[ Part 2 ]
Margaret and “Ginger”
The only good thing that came out of my three months as an employee of that animal
“protection” organisation, was when a retired teacher – a woman named Margaret –
came in to adopt a dog.
She was sent out of the office having being told that there were no dogs
matching the description of what she was ‘looking for’.
I had heard it before.
Like a script.
And I could take no more.
I ran after the lady in the parking lot; told her that I was ‘through’, and told her
about “Ginger” – a Golden Retriever who had her single barred door covered
with a piece of plywood because she barked and lunged at dogs being led in and out
when their kennels were being hosed out.
“She’s crazy” said the man in charge of the kennels.
A dog confined in a concrete box for 23 hours every day –
no bed, no toys, no company,
no window to the outside world;
no mental stimulation at all –
Yes ! – I am certain that she WAS indeed crazy.
I am certain most of the other 20 or so dogs were as well.
I went in to the kennel, pulled on the rope that lifted the wooden hatch-cover,
and let Ginger out to the ‘viewing’ run where visitors were able to see the animal.
I told Margaret about Ginger’s … “life”.
And if ever I wanted to take a woman in my arms and embrace her, it was then.
The lady’s face set in a mask of resolution: she turned, marched back up the stairs and
(must have!) demanded to be allowed to adopt Ginger.
A half hour later, Ginger was in the back of Margaret’s car.
And my days were numbered.
I was despised by staff, dog-walkers, and agency ‘hangers-on’.
Sarcastic quips and ‘cold shoulder’ animosity was absolutely dripping off me.
Not a second of thought that there just Might
have been something in what I was saying;
Only that I had ‘stepped on’ monstrous staff conceit.
Which was Precisely what I had been warned about by the manager
– during my job interview twelve weeks earlier.
That same manager that hired me, had just accepted a new position
elsewhere in the organisation.
‘Wash your hands of the whole thing’, I suppose.
I left that animal “welfare” agency knowing that I helped one, but left 20 others
to continue their existence of solitary confinement in concrete isolation.
It torments me to this day.
I went to visit Ginger and Margaret at her beautiful country home – five acres of shrubs,
plants, and an enormous ‘pond’ that was nothing less than a small lake.
THIS was Ginger’s new home.
But, you see, this one bit of happiness does not end there.
One day, a ‘jogger’ passing by Margaret’s acreage,
made a call to the police … A dog had “attacked” her.
A Golden Retriever had jumped up on her as she was running past its house.
Yes … Ginger had “attacked” me, too – just the same way
when I was still at the SPCA;
every morning with joy and excitement at having contact with a human being
who hugged her, caressed her; and just showed her some attention.
What Ginger could not know, was that not everyone
was like that Irishman.
Margaret was given a legal Order … and Ginger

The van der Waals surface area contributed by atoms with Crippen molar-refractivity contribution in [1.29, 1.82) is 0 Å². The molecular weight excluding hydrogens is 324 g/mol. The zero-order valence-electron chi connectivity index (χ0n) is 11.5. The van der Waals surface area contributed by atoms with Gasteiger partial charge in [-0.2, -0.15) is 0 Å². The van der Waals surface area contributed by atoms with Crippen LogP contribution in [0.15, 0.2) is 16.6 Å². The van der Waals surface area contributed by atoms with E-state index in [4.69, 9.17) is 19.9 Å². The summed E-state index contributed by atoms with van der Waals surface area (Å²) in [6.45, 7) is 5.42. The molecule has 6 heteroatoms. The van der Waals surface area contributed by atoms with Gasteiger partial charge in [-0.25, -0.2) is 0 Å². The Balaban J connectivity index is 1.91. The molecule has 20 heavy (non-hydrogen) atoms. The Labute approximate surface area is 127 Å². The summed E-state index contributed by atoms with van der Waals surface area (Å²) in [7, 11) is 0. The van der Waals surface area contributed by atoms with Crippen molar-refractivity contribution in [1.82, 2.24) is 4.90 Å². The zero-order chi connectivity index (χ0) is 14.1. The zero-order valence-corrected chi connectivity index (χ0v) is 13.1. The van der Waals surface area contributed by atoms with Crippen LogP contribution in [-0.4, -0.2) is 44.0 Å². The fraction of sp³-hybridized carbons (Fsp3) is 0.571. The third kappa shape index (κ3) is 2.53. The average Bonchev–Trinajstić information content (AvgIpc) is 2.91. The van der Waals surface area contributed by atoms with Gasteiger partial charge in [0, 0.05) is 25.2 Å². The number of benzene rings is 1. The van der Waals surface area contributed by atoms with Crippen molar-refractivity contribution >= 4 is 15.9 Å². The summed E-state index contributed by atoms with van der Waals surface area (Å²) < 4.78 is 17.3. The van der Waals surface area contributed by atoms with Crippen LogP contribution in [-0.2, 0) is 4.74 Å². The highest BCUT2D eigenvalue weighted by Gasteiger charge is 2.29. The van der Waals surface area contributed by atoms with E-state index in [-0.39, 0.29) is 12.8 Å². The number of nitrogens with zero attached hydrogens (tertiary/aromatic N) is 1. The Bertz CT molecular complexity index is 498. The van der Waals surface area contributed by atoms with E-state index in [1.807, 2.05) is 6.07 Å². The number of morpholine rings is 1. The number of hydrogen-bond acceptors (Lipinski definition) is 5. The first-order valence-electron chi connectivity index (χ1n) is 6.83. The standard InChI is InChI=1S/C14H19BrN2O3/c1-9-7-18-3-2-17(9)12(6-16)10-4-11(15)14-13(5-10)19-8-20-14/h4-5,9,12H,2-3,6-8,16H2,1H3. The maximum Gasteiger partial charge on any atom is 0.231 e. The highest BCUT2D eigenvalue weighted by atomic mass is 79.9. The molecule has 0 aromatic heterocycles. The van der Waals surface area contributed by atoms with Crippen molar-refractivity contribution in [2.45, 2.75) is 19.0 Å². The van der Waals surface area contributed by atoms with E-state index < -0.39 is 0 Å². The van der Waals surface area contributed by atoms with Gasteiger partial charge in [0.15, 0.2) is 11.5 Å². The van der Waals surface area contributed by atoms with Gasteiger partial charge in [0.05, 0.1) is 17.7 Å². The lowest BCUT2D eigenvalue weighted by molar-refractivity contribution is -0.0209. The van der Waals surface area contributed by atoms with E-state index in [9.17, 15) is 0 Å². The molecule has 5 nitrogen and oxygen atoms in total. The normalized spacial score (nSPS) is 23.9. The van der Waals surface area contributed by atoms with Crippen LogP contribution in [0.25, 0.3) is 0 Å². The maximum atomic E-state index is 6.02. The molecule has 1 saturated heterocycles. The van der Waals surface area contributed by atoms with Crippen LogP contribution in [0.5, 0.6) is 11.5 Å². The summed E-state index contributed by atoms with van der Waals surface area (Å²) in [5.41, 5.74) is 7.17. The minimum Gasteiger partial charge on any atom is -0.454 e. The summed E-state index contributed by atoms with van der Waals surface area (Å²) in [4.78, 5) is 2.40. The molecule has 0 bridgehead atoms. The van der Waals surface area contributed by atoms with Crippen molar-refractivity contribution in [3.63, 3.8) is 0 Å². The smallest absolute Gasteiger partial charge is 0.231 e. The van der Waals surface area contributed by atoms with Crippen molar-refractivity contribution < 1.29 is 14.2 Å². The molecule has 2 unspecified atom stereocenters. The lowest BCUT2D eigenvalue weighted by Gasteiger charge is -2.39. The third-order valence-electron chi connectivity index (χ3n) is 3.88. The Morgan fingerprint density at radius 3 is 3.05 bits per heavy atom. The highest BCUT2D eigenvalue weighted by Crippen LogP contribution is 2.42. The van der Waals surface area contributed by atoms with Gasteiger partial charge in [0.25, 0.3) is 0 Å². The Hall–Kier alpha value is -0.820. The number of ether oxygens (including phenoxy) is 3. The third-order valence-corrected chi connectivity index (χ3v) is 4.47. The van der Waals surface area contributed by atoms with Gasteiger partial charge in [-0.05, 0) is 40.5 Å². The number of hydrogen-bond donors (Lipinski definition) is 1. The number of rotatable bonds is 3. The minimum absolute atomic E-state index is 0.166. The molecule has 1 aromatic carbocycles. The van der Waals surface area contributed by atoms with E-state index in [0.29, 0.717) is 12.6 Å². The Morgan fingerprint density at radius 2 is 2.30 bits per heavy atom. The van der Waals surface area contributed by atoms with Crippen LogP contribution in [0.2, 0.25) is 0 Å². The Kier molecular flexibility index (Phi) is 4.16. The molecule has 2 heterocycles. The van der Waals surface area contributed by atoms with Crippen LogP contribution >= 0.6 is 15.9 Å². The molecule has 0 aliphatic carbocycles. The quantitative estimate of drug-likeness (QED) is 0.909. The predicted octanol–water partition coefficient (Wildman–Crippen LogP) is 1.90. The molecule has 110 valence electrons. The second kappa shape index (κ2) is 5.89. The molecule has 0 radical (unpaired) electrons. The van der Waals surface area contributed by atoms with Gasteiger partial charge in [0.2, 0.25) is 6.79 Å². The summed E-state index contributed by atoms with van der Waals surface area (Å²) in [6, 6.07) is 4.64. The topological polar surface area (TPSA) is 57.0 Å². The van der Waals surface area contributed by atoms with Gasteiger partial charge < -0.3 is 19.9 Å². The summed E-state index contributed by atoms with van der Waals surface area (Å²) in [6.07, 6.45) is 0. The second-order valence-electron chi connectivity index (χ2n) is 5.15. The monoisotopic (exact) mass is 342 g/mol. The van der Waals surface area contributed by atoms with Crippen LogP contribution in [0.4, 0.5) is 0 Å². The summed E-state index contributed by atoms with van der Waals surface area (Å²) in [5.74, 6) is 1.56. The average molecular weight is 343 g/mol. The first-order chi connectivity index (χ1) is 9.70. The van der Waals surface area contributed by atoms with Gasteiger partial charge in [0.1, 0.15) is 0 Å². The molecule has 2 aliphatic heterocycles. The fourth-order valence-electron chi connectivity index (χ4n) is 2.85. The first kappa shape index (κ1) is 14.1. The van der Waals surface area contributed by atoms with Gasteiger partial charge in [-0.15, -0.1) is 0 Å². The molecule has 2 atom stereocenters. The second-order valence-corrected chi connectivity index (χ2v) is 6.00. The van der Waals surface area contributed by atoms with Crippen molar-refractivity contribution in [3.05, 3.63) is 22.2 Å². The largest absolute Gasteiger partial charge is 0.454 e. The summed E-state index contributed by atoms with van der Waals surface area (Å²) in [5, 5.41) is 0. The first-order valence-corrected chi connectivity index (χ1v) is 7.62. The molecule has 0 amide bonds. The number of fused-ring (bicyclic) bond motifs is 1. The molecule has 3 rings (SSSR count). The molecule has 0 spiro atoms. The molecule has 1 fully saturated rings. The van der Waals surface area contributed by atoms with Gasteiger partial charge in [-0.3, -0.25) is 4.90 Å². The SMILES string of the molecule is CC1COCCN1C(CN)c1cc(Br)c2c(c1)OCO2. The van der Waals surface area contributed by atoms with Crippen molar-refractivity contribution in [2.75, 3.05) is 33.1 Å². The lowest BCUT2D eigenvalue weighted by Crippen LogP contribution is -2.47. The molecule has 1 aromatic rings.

– a rescue dog on a ‘second chance’ – was ‘put down’.
She had known kindness and comfort for two years –
before some self-venerating yuppie decided that her ‘personal space’
being invaded by an exuberant dog – was an intrusion upon her ‘rights’
… and constituted an “attack”.
The 21st century mentality: the whole world revolves around Me.
Self. Vanity. Ego.
The religion of the Modern Age.
Animals suffer. People suffer.
And, in this case, a dog was killed.
I went to visit Margaret one January afternoon:
highly embarrassed at not having telephoned first, but
confident that she and I had been ‘made from the same mould’.
Ringing the front bell, I was surprised when the door was opened
… by a young, 30-something woman. I babbled some explanation
of who I was, and asked if Margaret was home.
The woman invited me to come in.
And told me that she would be right back.
I could hear voices.
A lot of voices.
The house was full of people.
After a few moments, the young woman came back … with another lady.
I introduced myself once again,
and explained that I was here to see …
And then the lady spoke.
“I have been sick” she said, “And my family are all here to … discuss … things.”
It was Margaret. I would not have recognised her.
Tears formed in my eyes – I could not speak.
Words – would not come out.
She leaned over and kissed me on the cheek.
I slowly turned – stupid, dazed – and then
looked back as Margaret shuffled back to the sitting room.
The young woman had opened the front door,
and thanked me for coming to see her mother.
The door closed.
And I was alone.
I thought of Ginger.
I thought of those arrogant women
who refused to allow that lady to adopt a dog.
And of how she refused to be bullied by domineering tyrants.
As I walked up the little dirt trail from her front door,
to the wooded area where the car was parked,
I looked at the grounds … the trees …
the forest of rhododendrons … and the path that I last saw
when Ginger was bounding to meet me.
A tear fell from my eye.
Margaret DeWitt died on the 13th of April 2012.
She was my hero – a woman filled with compassion,
common sense; conscience and courtesy.
Qualities that are now almost non-existent in the world.
A caring lady was dead.
And mindless bureaucratic minions
were still wallowing in their authority;
dictating bureaucracy, rather than moral decency.
“The wicked walk on every side
when the vilest men are exalted.”